EPA Settles Clean Air Act Violations for Princeton, N.J. Facility
NEW YORK — The U.S. Environmental Protection Agency (EPA) announced that the U.S. Department of Justice has lodged a settlement with the Stony Brook Regional Sewerage Authority (SBRSA) in the U.S. District Court for the District of New Jersey that will resolve violations of Clean Air Act and New Jersey Air Pollution Control Act regulations at SBRSA’s wastewater treatment plant in Princeton, N.J. The settlement will be subject to a 30-day public comment period.
Under the proposed settlement, SBRSA will bring the facility into compliance with federal and state laws that protect clean air by reducing pollution from sewage sludge incinerators. SBRSA will also pay a $335,750 civil penalty. The State of New Jersey joined the federal government as a co-plaintiff in this case.
“This settlement means cleaner air for communities in Mercer County with the Stony Brook Regional Sewerage Authority improving how it manages sewage sludge at its Princeton facility,” said Regional Administrator Lisa Garcia. “If not done properly, sewage sludge incineration can pose serious public health risks and this settlement will establish critical safeguards for how the Authority manages, monitors and reports this type of activity.”
“The proposed settlement is an important step in protecting the environment and public health in Mercer County, and ensuring that the Stony Brook Regional Sewerage Authority facility complies with state and federal laws,” said New Jersey Department of Environmental Protection Commissioner Shawn M. LaTourette. “We thank Regional Administrator Garcia, the U.S. Department of Justice, and the New Jersey Office of the Attorney General for their efforts on this enforcement action. The DEP will continue to work with our partners at all levels to protect air for every community in New Jersey.”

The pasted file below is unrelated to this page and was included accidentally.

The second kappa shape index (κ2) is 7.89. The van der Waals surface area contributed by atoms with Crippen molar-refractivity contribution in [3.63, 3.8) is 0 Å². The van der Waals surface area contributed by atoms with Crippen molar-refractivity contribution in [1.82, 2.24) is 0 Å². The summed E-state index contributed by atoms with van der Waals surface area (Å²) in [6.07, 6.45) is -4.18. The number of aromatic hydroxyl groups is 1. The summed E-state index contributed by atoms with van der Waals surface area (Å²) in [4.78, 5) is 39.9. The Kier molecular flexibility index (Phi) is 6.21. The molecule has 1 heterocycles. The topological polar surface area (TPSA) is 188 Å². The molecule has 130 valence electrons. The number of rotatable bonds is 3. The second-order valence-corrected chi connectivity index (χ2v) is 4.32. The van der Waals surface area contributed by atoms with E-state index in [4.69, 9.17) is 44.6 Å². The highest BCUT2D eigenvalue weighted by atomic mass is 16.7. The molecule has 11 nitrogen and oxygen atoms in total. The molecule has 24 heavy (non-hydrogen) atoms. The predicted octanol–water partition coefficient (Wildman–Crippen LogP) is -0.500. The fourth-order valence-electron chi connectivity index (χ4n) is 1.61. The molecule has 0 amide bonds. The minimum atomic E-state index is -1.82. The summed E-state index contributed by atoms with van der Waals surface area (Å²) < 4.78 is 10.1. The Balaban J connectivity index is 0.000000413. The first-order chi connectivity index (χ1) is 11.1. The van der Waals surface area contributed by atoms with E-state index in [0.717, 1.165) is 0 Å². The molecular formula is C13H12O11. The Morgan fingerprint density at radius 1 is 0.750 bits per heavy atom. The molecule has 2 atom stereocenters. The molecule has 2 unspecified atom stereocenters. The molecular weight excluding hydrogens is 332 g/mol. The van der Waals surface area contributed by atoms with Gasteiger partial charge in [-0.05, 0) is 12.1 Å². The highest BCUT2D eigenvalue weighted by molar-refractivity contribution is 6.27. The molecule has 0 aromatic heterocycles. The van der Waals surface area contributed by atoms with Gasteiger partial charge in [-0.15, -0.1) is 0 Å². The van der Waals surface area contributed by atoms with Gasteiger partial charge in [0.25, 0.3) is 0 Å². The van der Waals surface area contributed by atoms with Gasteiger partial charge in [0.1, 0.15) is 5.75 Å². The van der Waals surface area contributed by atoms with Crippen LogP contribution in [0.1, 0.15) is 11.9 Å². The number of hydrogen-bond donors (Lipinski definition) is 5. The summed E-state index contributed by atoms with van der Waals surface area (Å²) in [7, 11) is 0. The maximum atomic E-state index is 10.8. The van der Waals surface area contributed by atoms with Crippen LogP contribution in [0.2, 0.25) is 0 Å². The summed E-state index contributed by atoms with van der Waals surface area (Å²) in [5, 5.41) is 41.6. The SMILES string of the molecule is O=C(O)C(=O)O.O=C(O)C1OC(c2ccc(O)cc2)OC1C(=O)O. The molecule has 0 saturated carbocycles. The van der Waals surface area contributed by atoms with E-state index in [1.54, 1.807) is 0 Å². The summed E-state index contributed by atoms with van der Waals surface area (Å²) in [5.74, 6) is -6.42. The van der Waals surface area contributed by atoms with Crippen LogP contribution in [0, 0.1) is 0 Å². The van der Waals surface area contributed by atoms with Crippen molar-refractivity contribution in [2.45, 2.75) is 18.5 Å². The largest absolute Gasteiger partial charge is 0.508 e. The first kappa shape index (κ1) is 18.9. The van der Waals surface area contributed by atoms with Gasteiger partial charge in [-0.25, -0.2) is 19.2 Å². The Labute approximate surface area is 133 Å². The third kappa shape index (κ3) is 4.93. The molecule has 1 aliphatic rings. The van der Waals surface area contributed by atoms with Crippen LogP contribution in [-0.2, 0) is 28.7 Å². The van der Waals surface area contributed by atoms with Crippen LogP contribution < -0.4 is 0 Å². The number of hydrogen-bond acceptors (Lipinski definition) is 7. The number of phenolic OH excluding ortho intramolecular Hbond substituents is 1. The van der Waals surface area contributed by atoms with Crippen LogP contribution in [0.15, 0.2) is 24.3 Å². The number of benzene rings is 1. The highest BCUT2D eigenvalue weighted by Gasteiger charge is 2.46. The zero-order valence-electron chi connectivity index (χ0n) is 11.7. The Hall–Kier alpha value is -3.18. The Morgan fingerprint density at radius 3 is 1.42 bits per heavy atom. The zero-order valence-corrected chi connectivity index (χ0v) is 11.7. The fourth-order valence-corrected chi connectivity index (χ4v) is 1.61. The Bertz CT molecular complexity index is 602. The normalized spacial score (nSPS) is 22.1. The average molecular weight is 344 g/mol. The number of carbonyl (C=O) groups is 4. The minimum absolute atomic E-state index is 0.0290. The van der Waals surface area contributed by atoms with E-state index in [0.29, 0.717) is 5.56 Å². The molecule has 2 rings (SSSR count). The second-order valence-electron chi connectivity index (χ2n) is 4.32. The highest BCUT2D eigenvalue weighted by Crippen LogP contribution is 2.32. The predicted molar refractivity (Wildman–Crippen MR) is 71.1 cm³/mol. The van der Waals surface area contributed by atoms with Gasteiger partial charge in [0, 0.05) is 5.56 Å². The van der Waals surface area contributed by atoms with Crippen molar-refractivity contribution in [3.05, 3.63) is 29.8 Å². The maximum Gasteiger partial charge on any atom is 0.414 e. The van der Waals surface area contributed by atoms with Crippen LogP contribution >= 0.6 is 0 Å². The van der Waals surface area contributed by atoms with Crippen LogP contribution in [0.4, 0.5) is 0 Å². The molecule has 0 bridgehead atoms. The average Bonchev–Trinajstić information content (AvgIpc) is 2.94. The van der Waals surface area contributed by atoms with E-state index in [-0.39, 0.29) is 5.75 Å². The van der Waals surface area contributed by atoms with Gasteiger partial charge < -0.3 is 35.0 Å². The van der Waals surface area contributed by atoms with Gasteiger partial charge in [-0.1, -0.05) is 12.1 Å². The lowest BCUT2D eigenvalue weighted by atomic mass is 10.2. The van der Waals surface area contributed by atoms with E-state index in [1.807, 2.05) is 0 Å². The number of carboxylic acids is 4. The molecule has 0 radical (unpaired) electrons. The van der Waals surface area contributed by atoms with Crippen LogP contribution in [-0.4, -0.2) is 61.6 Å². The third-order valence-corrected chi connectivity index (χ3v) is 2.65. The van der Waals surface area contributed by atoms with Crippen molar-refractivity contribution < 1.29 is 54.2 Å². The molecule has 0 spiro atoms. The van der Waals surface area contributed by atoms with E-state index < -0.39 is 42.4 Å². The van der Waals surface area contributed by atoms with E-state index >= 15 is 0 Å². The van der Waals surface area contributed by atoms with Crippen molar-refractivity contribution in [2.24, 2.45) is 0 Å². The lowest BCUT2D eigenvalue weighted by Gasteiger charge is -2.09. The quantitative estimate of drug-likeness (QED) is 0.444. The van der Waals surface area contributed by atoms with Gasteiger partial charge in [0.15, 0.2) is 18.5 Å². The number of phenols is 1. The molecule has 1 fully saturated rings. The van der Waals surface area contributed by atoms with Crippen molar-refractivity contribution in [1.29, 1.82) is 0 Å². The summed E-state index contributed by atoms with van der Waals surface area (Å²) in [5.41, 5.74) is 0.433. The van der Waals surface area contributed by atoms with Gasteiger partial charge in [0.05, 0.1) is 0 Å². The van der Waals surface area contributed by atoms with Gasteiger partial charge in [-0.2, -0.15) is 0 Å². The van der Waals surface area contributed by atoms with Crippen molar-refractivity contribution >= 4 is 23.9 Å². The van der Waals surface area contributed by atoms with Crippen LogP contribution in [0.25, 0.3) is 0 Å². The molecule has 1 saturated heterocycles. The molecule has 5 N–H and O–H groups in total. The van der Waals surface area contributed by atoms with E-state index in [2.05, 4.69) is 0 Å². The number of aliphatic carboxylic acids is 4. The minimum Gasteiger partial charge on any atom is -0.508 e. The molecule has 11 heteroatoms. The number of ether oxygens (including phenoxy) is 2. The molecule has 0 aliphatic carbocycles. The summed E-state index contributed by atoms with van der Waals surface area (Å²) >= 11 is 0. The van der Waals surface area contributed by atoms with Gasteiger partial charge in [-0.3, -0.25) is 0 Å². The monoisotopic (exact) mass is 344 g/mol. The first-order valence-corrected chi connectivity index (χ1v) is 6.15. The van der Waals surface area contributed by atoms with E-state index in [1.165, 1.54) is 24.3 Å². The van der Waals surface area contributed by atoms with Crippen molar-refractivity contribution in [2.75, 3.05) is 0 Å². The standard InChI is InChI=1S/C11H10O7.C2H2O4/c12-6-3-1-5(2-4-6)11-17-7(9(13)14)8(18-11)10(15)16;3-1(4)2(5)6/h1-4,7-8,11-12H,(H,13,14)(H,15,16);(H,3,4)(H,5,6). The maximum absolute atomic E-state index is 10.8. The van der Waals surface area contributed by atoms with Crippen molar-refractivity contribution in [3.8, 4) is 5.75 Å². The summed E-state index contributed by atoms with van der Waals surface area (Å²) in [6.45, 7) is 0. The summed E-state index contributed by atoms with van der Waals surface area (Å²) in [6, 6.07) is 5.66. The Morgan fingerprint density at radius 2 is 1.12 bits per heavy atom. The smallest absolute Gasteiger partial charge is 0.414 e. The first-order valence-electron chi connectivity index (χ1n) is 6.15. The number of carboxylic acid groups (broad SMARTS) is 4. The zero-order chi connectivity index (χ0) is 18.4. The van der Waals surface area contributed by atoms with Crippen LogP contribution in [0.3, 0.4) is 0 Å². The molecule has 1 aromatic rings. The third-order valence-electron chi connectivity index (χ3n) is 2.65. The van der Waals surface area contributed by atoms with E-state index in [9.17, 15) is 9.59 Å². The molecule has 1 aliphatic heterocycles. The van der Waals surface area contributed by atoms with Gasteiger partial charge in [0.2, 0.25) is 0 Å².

The federal government and the state had alleged that beginning in 2016, SBRSA failed to develop required plans and operating parameters to comply with the sewage sludge incinerator requirements for the Princeton facility, which burns municipal sewage as a way to dispose of it. Sewage sludge can contain a range of pollutants like mercury, lead, and cadmium that can pose public health threats when the sludge is burned without appropriate safeguards.
Under the settlement, SBRSA must take the following measures at the Princeton facility to bring it into compliance with federal and state clean air laws:
- Develop plans to monitor the mercury concentration of sewage sludge as an enforceable operating limit;
- Establish site-specific operating limits to control air emissions and monitor compliance with those limits, and apply for a modification of its existing air emissions permit to incorporate these limits;
- Establish and maintain procedures to minimize and eliminate bypass events, which result in uncontrolled air emissions.
During discussions with EPA and the state that led to this settlement, SBRSA took corrective actions to comply with the Clean Air Act sewage sludge incinerator requirements prior to lodging of the settlement. Those actions included installing an alternative power supply to minimize bypass events and changing its operating procedures to better anticipate bypass events.
This settlement is part of EPA’s multi-regional initiative to bring municipal sewage sludge incinerator facilities into compliance with Clean Air Act requirements.
For more information on Clean Air Act requirements for municipal sewage sludge incinerator facilities, visit: https://www.epa.gov/stationary-sources-air-pollution/sewage-sludge-incineration-units-ssi-new-source-performance